At IAH 2012, Dr. John A. Cherry, one of the world's foremost hydrogeologists, provided an excellent overview and critique of Canadian radioactive waste disposal. During his plenary on 20 September he examined the hydrogeologic history; current status; and made recommendations.
I looked forward to his talk, because in another life, I was involved with the Yucca Mountain site. I did not realize Cherry had been so involved with the nuclear waste issue, but was anxious to hear how a scientist of his stature addressed a most perplexing issue. I was not disappointed. I will do my best to summarize his talk.
He categorized Canada's nuclear power program as a successful one, with minimal groundwater impact. It is also an option in terms of minimizing GHGs. He noted that the CANDU (CANada Deuterium Uranium) reactor, a home-grown pressurized heavy water nuclear reactor, is well-known around the world. He also stated that Canada is the most nuclear-intensive country in the world.
But, like the US, Canada is searching for a final resting place for its high-level waste (HLW), now euphemistically called 'used fuel'. Their reactors are getting old and will require decommissioning. Permanent dry surface storage is not likely so as to not burden future generations.
Canada has fewer options for HLW disposal than does the USA. For example, thick unsaturated zones in arid regions are not available. The selected option is a Deep Geological Repository (DGR), 500-700m deep, in crystalline (granitic) or sedimentary rock that should retain its integrity for about one million years. The latter rock type is preferred by Cherry, although he described the granite 'rush to judgment' (my term, not his) as driving the Canadian approach until very recently.
Cherry first started in the nuclear waste disposal 'business' in the late 1960s while a professor at the University of Manitoba. He described his work at the Whiteshell site outside Winnipeg, where canisters were unexpectedly leaking and the site was becoming inundated in the spring. What to do?
So Cherry studied the groundwater flow system, which no one one had done. Turns out the clay beneath the site was fractured and the site was located in a groundwater discharge zone. In 1970 he recommended that the site be moved to a recharge zone. Bad move, you say? It will get into the groundwater system, but won't pond on the surface and contaminate the surficial environment. And, as was noted by Stephen Foster's 1975 paper, low-permeability media in which transport is diffusion-controlled are great places to store material that you do not want to move very far. That led Cherry to propose that low-K sedimentary rocks - unfractured shales, for example, would be better than granite and other plutonic rocks. The clay minerals in the shale would also provide an additional line of defense uncommon in granites: sorption of cationic radionuclides.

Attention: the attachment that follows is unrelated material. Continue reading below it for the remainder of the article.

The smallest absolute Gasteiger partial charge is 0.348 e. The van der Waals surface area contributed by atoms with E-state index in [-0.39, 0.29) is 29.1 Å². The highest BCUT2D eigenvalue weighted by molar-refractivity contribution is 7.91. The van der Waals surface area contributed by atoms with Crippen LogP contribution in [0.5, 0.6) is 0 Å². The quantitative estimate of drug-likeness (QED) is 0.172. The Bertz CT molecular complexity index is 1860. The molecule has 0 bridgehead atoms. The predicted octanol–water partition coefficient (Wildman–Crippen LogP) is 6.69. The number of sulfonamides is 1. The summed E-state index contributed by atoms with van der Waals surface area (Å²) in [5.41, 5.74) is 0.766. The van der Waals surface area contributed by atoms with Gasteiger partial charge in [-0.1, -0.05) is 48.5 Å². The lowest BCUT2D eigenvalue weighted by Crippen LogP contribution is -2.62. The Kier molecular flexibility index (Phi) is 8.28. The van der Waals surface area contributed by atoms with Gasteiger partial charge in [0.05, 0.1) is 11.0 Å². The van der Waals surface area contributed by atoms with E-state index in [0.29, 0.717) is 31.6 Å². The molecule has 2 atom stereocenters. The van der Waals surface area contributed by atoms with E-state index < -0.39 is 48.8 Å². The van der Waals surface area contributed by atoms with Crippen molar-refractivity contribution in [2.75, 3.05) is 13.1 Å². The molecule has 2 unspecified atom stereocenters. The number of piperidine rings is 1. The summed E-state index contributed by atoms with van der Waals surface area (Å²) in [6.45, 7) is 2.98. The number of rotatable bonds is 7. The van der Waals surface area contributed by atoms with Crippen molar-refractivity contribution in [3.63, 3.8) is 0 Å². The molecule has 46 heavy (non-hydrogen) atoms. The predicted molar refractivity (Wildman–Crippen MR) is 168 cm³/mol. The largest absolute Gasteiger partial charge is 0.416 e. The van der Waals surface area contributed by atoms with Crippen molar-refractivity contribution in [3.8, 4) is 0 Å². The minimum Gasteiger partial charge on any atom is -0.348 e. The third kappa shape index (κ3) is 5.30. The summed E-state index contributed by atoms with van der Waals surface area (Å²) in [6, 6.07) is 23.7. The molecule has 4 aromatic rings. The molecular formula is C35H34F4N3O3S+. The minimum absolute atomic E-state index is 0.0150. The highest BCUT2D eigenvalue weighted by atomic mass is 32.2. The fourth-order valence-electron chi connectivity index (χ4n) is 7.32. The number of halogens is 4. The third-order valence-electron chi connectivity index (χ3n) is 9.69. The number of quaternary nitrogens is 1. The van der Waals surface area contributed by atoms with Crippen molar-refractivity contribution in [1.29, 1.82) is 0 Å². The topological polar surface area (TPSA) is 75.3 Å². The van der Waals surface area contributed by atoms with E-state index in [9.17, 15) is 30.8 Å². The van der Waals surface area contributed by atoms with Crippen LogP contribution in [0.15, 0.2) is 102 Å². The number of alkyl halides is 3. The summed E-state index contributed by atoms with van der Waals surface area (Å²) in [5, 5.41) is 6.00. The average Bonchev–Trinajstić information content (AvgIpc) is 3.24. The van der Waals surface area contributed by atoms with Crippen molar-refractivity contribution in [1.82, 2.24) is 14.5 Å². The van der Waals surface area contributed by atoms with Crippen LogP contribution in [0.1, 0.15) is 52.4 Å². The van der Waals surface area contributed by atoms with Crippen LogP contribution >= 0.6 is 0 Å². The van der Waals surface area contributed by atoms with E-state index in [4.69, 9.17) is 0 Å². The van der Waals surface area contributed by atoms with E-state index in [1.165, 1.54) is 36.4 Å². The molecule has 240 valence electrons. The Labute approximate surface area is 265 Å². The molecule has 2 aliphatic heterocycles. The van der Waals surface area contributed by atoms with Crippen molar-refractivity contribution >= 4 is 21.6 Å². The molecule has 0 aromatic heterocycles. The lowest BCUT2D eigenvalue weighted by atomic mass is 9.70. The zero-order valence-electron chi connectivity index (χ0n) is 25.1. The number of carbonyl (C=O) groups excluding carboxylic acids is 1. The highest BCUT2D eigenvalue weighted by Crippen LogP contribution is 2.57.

But the powers-that-were in the Canadian nuclear industry stuck by the granite option, even though there was no justification for it. Hydrogeologists/geoscientists were generally absent from the various commissions and committees examining waste options. The Nuclear Waste Management Organization (NWMO) did not have a hydrogeologist among its 29 members and the CNSC did not have a geoscientist on its 14-member board.
So, in Canada, after 35 years and $1B spent (by 2002), there was no record of how the granite DGR option was selected and no DGR.
In the USA, a 1978 report did not single out granite. A paper by J. Bredehoeft and T. Maini noted that crystalline rocks were often fractured. Cherry even noted that the Chinese had selected a remote site at the eastern edge of the Gobi Desert. But when their boreholes found fractures, they abandoned the site.
The Swedes, Finns, and Swiss, among others, had selected the granite option. But the Swedes and Finns now no longer claim that granite is a barrier although it is better than surface storage. They will use engineered granite repositories, using bentonite and copper canisters.
Cherry still supported the low-K, diffusion-controlled option, and noted that some Canadian nuclear power plants (e.g., Bruce) sit atop sedimentary rocks, so having a sedimentary low-K repository could mean little or no transportation for HLW.
The current status of the Canadian DGR quest:
1) in 2004, sedimentary rocks were added as an option; and
2) transparency and credible science are moving to the forefront.
1) How do you communicate the most credible science to the public; and
2) what scientific evidence is needed?
1) 'reword' the 1 million year promise;
2) have independent and transparent review;
3) have independent funding for research (e.g., NSERC); and
4) avoid misrepresenting science.
An excellent and comprehensive presentation in under an hour!
A final note - Cherry mentioned these publications as being useful:
Oreskes, Naomi, Kristin Shrader-Frechette and Kenneth Belitz, 1994. “Verification, validation, and confirmation of numerical models in the earth sciences,” Science 263: 641-646.
Oreskes, Naomi, 2004. “Science and public policy: What’s proof got to do with it?,” Environmental Science and Policy 7 (5): 369-383.
I also learned that Bill Alley, recently-retired Chief of Groundwater for the USGS, and his wife Rosemarie are about to publish, Too Hot To Touch: The Problem of High-Level Nuclear Waste.
Things are heating up!
"It's where voter registration is lowest." - John Cherry, (semi-facetiously) suggesting a rationale for selection of granite for HLW disposal.